The Xerox Alto Computer
A revolutionary machine!
In 1972, Xerox Corporation decided to produce a personal computer to be used for research. The result was the Alto  computer, whose name comes from the Xerox Palo Alto Research Center where it was developed. The Alto was the result of a joint effort by Ed McCreight, Chuck Thacker, Butler Lampson, Bob Sproull, and Dave Boggs, who were attempting to make a device that was small enough to fit in an office comfortably, but powerful enough to support a reliable, high-quality operating system and graphics display. Their goal was to provide each user with a personal computing facility capable of meeting all individual needs and a communications facility that would allow users to share information easily.  In 1978, Xerox donated a total of fifty Altos to Stanford, Carnegie-Mellon, and MIT (Massachusetts Institute of Technology). These machines were quickly assimilated into the research community and rapidly became the standard against which other personal computers were judged.
The Alto consists of four major parts: the graphics display, the keyboard, the graphics mouse, and the disk storage/processor box. Each Alto is housed in a beautifully formed, textured beige metal cabinet that hints at its $32,000 price tag (1979US money). With the exception of the disk storage/processor box, everything is designed to sit on a desk or tabletop.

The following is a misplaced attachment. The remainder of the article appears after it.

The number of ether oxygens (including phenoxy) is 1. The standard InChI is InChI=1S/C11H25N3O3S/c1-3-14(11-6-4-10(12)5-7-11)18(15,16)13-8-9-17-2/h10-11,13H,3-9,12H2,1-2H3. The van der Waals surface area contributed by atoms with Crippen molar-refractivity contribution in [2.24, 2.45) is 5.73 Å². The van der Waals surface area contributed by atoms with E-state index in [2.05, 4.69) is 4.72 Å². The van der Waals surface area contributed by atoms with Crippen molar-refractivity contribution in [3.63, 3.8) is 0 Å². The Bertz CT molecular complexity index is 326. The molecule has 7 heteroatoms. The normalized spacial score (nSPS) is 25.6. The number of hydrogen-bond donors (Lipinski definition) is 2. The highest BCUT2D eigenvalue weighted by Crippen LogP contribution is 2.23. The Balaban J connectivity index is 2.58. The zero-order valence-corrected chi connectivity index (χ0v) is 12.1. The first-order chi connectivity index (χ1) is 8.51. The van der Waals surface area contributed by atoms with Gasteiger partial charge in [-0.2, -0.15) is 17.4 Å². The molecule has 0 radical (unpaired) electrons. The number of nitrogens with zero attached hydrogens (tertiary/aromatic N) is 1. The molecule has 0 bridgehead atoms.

Screen shots of an Alto

Click here for the Xerox Alto Archive

The concept of using a visual interface originated in the mid 1970s at the Xerox Palo Alto Research Center (PARC) where a graphical interface was developed for the Xerox Star computer system introduced in April 1981.
The Xerox Star did not experience any commercial success, but its ideas were copied by Apple Computer, first in the innovative Lisa in 1983 and then in the Apple Macintosh introduced in January 1984.  The Mac used the Motorola 68000 32-bit CPU running its own proprietary operating system.  The primary new application that made the Mac popular was graphical desktop publishing.
Screen shot of the Star

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